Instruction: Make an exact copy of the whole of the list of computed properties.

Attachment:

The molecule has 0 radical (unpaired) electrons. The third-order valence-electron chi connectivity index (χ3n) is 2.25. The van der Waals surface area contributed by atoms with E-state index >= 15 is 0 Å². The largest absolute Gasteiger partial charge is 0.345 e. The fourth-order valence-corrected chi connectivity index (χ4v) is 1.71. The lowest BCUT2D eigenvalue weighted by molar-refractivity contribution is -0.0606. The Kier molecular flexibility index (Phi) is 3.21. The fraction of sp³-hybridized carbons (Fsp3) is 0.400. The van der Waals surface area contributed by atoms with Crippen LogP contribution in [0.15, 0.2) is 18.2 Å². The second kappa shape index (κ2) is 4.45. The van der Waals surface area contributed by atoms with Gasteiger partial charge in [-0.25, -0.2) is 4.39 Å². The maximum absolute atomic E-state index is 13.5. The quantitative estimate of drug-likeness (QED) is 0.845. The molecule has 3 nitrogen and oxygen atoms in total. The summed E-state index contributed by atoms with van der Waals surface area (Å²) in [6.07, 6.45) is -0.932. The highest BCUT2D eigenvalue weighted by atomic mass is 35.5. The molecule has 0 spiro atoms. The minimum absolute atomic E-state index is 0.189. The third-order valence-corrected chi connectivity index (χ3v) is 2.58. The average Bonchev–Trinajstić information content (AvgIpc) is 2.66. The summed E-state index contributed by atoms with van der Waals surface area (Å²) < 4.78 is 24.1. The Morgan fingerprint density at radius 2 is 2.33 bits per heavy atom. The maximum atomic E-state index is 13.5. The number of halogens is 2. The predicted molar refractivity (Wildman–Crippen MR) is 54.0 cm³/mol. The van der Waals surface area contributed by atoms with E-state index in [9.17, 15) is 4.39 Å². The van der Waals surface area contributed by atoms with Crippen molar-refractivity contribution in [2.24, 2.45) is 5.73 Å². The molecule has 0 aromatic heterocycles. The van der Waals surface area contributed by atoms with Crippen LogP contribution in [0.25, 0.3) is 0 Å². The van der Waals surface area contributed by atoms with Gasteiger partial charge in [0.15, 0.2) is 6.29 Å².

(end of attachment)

The molecule has 0 radical (unpaired) electrons. The third-order valence-electron chi connectivity index (χ3n) is 2.25. The van der Waals surface area contributed by atoms with E-state index >= 15 is 0 Å². The largest absolute Gasteiger partial charge is 0.345 e. The fourth-order valence-corrected chi connectivity index (χ4v) is 1.71. The lowest BCUT2D eigenvalue weighted by molar-refractivity contribution is -0.0606. The Kier molecular flexibility index (Phi) is 3.21. The fraction of sp³-hybridized carbons (Fsp3) is 0.400. The van der Waals surface area contributed by atoms with Crippen LogP contribution in [0.15, 0.2) is 18.2 Å². The second kappa shape index (κ2) is 4.45. The van der Waals surface area contributed by atoms with Gasteiger partial charge in [-0.25, -0.2) is 4.39 Å². The maximum absolute atomic E-state index is 13.5. The quantitative estimate of drug-likeness (QED) is 0.845. The molecule has 3 nitrogen and oxygen atoms in total. The summed E-state index contributed by atoms with van der Waals surface area (Å²) in [6.07, 6.45) is -0.932. The highest BCUT2D eigenvalue weighted by atomic mass is 35.5. The molecule has 0 spiro atoms. The minimum absolute atomic E-state index is 0.189. The third-order valence-corrected chi connectivity index (χ3v) is 2.58. The average Bonchev–Trinajstić information content (AvgIpc) is 2.66. The summed E-state index contributed by atoms with van der Waals surface area (Å²) < 4.78 is 24.1. The Morgan fingerprint density at radius 2 is 2.33 bits per heavy atom. The maximum atomic E-state index is 13.5. The number of halogens is 2. The predicted molar refractivity (Wildman–Crippen MR) is 54.0 cm³/mol. The van der Waals surface area contributed by atoms with E-state index in [9.17, 15) is 4.39 Å². The van der Waals surface area contributed by atoms with Crippen molar-refractivity contribution in [2.24, 2.45) is 5.73 Å². The molecule has 0 aromatic heterocycles. The van der Waals surface area contributed by atoms with Crippen LogP contribution in [0.25, 0.3) is 0 Å². The van der Waals surface area contributed by atoms with Gasteiger partial charge in [0.15, 0.2) is 6.29 Å².